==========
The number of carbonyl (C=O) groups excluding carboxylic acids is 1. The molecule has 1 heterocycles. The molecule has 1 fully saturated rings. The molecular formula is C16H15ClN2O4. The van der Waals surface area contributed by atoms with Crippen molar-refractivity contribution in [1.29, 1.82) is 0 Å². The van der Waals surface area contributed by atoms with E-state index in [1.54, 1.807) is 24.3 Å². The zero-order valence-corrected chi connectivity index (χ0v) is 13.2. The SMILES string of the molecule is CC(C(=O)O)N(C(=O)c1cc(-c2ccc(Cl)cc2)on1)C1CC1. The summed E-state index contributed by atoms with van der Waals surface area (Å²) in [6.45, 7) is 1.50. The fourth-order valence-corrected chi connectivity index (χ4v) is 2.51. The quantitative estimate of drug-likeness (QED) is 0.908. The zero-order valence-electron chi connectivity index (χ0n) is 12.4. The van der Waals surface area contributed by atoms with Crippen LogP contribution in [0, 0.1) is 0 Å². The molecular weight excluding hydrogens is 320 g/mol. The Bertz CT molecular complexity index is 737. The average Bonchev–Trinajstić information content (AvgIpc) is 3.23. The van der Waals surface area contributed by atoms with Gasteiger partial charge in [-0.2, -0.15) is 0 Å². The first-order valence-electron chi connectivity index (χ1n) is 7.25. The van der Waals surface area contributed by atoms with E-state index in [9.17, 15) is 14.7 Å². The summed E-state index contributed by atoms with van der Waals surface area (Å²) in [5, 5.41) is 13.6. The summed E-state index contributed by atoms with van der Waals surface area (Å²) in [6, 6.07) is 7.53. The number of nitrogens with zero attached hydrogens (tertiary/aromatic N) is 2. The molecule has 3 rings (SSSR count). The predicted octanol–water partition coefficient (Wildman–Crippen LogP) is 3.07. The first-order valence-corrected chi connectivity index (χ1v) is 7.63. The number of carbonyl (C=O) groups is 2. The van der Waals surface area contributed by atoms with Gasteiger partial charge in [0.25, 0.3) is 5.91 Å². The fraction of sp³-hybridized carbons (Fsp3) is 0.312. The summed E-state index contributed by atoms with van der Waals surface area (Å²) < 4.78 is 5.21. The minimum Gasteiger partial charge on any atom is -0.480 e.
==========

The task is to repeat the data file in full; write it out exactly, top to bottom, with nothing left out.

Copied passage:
The number of carbonyl (C=O) groups excluding carboxylic acids is 1. The molecule has 1 heterocycles. The molecule has 1 fully saturated rings. The molecular formula is C16H15ClN2O4. The van der Waals surface area contributed by atoms with Crippen molar-refractivity contribution in [1.29, 1.82) is 0 Å². The van der Waals surface area contributed by atoms with E-state index in [1.54, 1.807) is 24.3 Å². The zero-order valence-corrected chi connectivity index (χ0v) is 13.2. The SMILES string of the molecule is CC(C(=O)O)N(C(=O)c1cc(-c2ccc(Cl)cc2)on1)C1CC1. The summed E-state index contributed by atoms with van der Waals surface area (Å²) in [6.45, 7) is 1.50. The fourth-order valence-corrected chi connectivity index (χ4v) is 2.51. The quantitative estimate of drug-likeness (QED) is 0.908. The zero-order valence-electron chi connectivity index (χ0n) is 12.4. The van der Waals surface area contributed by atoms with Crippen LogP contribution in [0, 0.1) is 0 Å². The molecular weight excluding hydrogens is 320 g/mol. The Bertz CT molecular complexity index is 737. The average Bonchev–Trinajstić information content (AvgIpc) is 3.23. The van der Waals surface area contributed by atoms with Gasteiger partial charge in [-0.2, -0.15) is 0 Å². The first-order valence-electron chi connectivity index (χ1n) is 7.25. The van der Waals surface area contributed by atoms with E-state index in [9.17, 15) is 14.7 Å². The summed E-state index contributed by atoms with van der Waals surface area (Å²) in [5, 5.41) is 13.6. The summed E-state index contributed by atoms with van der Waals surface area (Å²) in [6, 6.07) is 7.53. The number of nitrogens with zero attached hydrogens (tertiary/aromatic N) is 2. The molecule has 3 rings (SSSR count). The predicted octanol–water partition coefficient (Wildman–Crippen LogP) is 3.07. The first-order valence-corrected chi connectivity index (χ1v) is 7.63. The number of carbonyl (C=O) groups is 2. The van der Waals surface area contributed by atoms with Gasteiger partial charge in [0.25, 0.3) is 5.91 Å². The fraction of sp³-hybridized carbons (Fsp3) is 0.312. The summed E-state index contributed by atoms with van der Waals surface area (Å²) < 4.78 is 5.21. The minimum Gasteiger partial charge on any atom is -0.480 e.